Save UTD's Historic Art Barn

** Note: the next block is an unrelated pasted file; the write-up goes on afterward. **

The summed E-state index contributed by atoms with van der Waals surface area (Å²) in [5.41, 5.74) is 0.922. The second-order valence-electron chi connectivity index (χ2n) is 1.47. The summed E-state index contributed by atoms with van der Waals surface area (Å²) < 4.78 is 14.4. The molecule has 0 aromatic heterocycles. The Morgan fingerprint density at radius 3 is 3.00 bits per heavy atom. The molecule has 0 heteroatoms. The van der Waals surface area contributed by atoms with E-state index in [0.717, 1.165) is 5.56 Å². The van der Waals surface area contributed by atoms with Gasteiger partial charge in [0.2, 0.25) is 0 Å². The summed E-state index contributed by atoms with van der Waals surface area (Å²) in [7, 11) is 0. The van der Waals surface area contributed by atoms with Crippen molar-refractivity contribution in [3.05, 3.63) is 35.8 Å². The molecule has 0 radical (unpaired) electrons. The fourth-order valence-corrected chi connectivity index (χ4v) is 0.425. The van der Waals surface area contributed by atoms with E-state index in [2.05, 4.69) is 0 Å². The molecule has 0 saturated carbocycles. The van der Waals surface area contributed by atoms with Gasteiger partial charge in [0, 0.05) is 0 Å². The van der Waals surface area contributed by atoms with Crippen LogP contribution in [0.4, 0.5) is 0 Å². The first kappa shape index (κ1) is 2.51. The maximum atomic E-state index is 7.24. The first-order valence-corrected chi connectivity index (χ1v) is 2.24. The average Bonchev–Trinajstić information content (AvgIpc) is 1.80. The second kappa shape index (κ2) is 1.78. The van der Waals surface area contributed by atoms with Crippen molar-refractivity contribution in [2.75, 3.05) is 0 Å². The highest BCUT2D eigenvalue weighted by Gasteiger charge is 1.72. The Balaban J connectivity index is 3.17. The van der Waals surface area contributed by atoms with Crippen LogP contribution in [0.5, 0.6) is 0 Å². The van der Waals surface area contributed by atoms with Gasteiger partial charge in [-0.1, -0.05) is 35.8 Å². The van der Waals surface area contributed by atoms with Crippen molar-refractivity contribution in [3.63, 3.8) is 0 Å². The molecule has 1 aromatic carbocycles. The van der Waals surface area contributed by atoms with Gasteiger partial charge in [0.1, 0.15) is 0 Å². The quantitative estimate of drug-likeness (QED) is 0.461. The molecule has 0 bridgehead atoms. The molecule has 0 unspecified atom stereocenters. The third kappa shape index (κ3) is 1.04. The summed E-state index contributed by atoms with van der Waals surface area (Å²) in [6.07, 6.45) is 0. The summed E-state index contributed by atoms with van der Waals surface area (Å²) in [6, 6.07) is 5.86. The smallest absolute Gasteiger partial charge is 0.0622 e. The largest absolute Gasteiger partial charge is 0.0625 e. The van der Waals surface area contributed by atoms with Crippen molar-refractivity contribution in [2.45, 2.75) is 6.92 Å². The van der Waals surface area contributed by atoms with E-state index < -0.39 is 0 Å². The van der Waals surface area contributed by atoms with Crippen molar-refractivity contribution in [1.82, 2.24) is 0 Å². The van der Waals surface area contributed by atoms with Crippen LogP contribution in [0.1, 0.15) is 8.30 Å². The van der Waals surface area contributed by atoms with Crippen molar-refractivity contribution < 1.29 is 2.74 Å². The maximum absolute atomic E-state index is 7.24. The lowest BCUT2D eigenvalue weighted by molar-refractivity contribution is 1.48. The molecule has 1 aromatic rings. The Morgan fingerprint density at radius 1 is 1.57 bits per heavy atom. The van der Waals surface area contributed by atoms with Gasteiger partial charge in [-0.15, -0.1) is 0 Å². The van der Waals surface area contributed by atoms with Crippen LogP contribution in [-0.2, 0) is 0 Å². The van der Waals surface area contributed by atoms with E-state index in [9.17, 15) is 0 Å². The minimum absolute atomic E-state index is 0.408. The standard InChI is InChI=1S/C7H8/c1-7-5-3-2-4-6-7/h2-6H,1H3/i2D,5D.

UTD's Art Barn (or Visual Arts Studio- VAS) was built in 1976* and has since been considered a cultural hub for the city of Richardson. The building is home to the visual arts program and features a main exhibition gallery, mezzanine student gallery, black & white photography lab, color photography lab, a painting and drawing studio, a two-dimensional design studio, three-dimensional design and sculpture studio, printmaking studio, a media-ready lecture room, and studio spaces for students. The Art Barn is a unique building and the only space on campus that can accommodate sculpture, printmaking, and gallery space for sensitive issue oriented works. After years of an uncertain future and rising student concerns and backlash, Arts and Humanities Dean Kratz announced last night at a gallery show in the Art Barn, that the building is scheduled to close May 13th and planned to be demolished at a later date. The decision to destroy the building was ultimately made by other unidentified members of administration, without the participation of the A&H department as well as the student body as a whole. Even professors, academic administrators, and staff who work and manage the Art Barn were not notified of the official closure until recently, resulting in an undetermined fate of the classes scheduled in the VAS for the upcoming summer and fall. There was no official announcement of the closure from any UTD official and no discourse on plans for the building or the future of the A&H department with the student body. This decision demonstrates a lack of transparency and accountability when it comes to construction projects on campus. There are currently no official plans for accommodating the opportunities this space currently provides, but no future buildings could ever replicate the historical and cultural value the Art Barn possesses. I urge everyone to sign this petition to save the art barn and, as paying students, to demand involvement in campus affairs of this magnitude. (From The Dallas Morning News in 2014) "Opened as the Fine Arts Building and now officially the Visual Arts Building, the Art Barn was designed by Lawrence Wood of the Dallas firm Fisher & Spillman. It opened in 1976 at what was then the far north end of campus. With wide panels of vertical white siding, porthole windows on its southern flank, and a staggered profile to the north, it has a distinctive graphic profile amplified by the bright Texas sun. The simple geometry of Its sheer planes offers a welcome and relieving contrast to the the largely undistinguished concrete architecture that characterizes so much of the campus. Rice's Art Barn was clearly an influence on the design, which also reflects Wood's interested in photography. Inside, studio and gallery spaces are arrayed around an open "commons," intended to provide students with plenty of reconfigurable room for work and display, with exposed mechanical equipment and lots of natural light. The layout was the product of a close collaboration between the architect and the arts faculty. George Holman, then the arts department chair, described the design as "a chance to define from the ground up an ideal environment for the making and study of art by the people who would actually be using the facility.” In 1979, it was honored with a merit award from the Dallas AIA."